Nearly all my life, I thought I understood what “compassion” meant. Then four or five years ago, I really “got” it. And when I did, I realized that it was a powerful emotion rather than a passive feeling; and one that served my happiness more than I could have imagined.
This is why.
According to one definition, compassion is “a feeling of deep sympathy and sorrow for another who is stricken by misfortune, accompanied by a strong desire to alleviate the suffering.” While that is a fine definition, it is not a useful one. Here is another way to understand compassion.
Imagine yourself walking along a country road when suddenly, you come upon a dog. You love dogs and this one looks cute, so you go over to pet it. But as soon as you get close, it barks, bares its teeth, and tries to lash out at you. You are scared, and you back away quickly. As you catch your breath, you find yourself thinking, “what a mean dog! I’m glad it didn’t bite.” You turn to walk away, but as you do, you notice that the dog is injured.
As it whimpers and licks its wounds, you no longer see a “mean” dog. You see an injured animal trying to protect itself from further injury. You understand. You feel deep sympathy and sorrow for the dog’s suffering. You find yourself wanting to help.
That is compassion.
We don’t encounter injured dogs every day, but we encounter injured people many times every day.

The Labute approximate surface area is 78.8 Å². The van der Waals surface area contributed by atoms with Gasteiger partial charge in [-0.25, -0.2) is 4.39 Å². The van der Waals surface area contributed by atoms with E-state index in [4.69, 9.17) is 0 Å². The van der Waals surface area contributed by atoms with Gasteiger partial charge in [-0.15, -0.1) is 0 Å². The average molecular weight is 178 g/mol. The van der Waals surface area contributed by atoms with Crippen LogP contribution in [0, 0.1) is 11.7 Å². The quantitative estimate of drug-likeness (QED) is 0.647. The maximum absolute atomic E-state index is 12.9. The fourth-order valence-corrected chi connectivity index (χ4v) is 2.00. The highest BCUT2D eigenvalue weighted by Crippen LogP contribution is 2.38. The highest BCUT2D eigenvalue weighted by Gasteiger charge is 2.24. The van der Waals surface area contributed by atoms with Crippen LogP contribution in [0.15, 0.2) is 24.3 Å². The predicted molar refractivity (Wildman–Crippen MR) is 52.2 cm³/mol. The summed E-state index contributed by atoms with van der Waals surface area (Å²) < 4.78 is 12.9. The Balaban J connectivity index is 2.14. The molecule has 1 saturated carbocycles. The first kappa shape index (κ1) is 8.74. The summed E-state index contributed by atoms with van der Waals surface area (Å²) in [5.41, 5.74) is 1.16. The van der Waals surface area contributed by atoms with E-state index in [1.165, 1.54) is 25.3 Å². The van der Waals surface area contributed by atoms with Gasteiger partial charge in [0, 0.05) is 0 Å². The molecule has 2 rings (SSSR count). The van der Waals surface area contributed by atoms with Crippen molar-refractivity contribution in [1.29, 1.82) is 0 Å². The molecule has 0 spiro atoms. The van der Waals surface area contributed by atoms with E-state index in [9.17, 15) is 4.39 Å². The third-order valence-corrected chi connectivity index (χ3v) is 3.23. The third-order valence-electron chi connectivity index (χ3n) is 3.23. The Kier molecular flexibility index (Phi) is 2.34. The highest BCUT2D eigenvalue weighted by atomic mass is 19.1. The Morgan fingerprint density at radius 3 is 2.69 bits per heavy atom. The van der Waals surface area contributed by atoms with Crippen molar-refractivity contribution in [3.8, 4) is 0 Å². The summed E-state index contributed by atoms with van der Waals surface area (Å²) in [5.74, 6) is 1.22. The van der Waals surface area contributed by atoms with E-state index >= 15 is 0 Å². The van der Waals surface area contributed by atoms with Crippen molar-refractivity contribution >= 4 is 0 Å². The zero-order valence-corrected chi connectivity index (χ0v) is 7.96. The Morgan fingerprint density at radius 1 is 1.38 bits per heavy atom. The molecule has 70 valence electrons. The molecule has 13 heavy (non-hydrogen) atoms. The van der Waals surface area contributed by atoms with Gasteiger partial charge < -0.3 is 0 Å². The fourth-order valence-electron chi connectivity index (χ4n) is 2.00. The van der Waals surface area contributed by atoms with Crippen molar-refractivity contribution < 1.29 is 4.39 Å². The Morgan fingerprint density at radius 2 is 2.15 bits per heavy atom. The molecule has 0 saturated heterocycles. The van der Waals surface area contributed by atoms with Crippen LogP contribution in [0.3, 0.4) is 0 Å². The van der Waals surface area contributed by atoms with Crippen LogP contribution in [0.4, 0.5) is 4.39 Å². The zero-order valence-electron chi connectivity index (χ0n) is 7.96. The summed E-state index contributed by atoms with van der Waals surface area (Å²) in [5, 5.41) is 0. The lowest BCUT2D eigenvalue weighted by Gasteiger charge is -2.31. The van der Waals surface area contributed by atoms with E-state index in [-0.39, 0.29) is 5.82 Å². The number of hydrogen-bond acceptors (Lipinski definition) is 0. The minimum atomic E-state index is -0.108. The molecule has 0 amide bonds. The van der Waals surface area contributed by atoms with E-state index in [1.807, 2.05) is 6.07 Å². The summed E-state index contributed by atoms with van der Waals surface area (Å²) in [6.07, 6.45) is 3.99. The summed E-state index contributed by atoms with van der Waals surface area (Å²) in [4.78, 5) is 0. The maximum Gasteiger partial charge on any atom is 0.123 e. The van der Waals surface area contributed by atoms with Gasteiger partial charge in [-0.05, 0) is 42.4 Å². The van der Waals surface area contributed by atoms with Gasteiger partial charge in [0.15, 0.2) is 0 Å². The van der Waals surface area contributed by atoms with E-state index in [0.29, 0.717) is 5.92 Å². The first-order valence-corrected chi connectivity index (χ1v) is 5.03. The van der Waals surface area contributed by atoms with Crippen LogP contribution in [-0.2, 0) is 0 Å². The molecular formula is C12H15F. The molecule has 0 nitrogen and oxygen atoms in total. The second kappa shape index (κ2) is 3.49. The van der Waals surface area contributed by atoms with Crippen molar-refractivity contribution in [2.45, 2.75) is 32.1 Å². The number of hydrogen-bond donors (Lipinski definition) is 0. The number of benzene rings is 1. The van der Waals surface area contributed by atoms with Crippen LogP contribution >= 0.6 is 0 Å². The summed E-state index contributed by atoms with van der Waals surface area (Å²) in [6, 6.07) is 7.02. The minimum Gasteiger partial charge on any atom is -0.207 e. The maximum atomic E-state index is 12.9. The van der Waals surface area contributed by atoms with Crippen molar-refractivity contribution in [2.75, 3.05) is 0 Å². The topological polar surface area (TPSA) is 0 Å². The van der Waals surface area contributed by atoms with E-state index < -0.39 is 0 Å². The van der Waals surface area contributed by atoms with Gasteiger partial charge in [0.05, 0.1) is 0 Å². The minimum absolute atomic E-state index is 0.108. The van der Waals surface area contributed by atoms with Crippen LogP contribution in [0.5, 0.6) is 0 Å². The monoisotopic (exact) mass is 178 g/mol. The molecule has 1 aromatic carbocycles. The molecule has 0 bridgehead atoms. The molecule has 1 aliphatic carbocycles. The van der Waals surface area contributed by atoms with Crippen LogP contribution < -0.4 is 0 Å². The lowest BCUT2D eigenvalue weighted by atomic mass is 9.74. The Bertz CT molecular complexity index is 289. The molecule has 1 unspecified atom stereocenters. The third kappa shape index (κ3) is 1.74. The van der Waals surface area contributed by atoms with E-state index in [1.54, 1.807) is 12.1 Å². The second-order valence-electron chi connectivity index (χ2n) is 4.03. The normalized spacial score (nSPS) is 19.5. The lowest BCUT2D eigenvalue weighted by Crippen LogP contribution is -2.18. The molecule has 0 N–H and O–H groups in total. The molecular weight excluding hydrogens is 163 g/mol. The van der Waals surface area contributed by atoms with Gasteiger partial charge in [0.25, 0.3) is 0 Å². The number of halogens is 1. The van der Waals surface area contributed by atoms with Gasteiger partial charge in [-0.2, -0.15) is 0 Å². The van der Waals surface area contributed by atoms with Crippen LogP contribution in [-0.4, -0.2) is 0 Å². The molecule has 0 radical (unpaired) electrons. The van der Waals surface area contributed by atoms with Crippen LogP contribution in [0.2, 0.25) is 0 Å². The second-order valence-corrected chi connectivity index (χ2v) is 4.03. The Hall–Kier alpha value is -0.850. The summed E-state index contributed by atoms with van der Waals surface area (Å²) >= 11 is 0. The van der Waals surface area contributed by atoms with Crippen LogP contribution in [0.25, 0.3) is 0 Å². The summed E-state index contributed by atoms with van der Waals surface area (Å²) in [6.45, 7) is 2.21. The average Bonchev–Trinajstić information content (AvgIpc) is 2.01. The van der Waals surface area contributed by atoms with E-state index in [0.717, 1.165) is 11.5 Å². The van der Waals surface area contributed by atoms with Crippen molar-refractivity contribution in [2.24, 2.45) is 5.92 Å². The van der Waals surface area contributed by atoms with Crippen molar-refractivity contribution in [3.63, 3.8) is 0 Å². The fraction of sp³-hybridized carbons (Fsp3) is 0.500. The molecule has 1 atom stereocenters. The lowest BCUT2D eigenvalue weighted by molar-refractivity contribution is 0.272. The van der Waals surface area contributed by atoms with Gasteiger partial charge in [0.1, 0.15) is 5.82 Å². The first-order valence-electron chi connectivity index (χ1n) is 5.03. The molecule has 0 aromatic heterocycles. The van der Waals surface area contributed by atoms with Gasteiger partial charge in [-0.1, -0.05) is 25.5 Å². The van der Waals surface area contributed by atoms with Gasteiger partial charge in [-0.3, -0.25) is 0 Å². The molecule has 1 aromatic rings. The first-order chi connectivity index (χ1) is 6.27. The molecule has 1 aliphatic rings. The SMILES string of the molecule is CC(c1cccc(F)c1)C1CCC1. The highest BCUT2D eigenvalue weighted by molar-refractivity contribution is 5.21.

Every time someone behaves in a manner that is any “less than loving” (used broadly to encompass feelings of respect and acceptance), they are lashing out as a result of an emotional injury or insecurity. People get angry so that they don’t have to feel their underlying pain. People put others down when they are insecure about themselves. People act controlling when they feel like they have lost control over aspects of their lives. And on and on.
When we are confronted with such behavior, we tend to react negatively. We get angry, defensive, indignant, or hurt in return. We want to get back. We hold grudges. We hold on to pain. And in doing so, we rob ourselves of happiness.
That is where compassion helps.
When I encounter “less than loving” behavior directed at me, I try to see the injury or insecurity in the person I am dealing with. I see that they are lashing out because of it. I try to feel genuine sympathy for their struggle. I even find myself wanting to help. But I don’t always, because it is often not my place or my job to do so. Regardless, just feeling compassion for them allows me to let go of my negativity.
When I do, my peace and happiness is restored. I am free to move on unencumbered. And my compassion becomes a gift to me.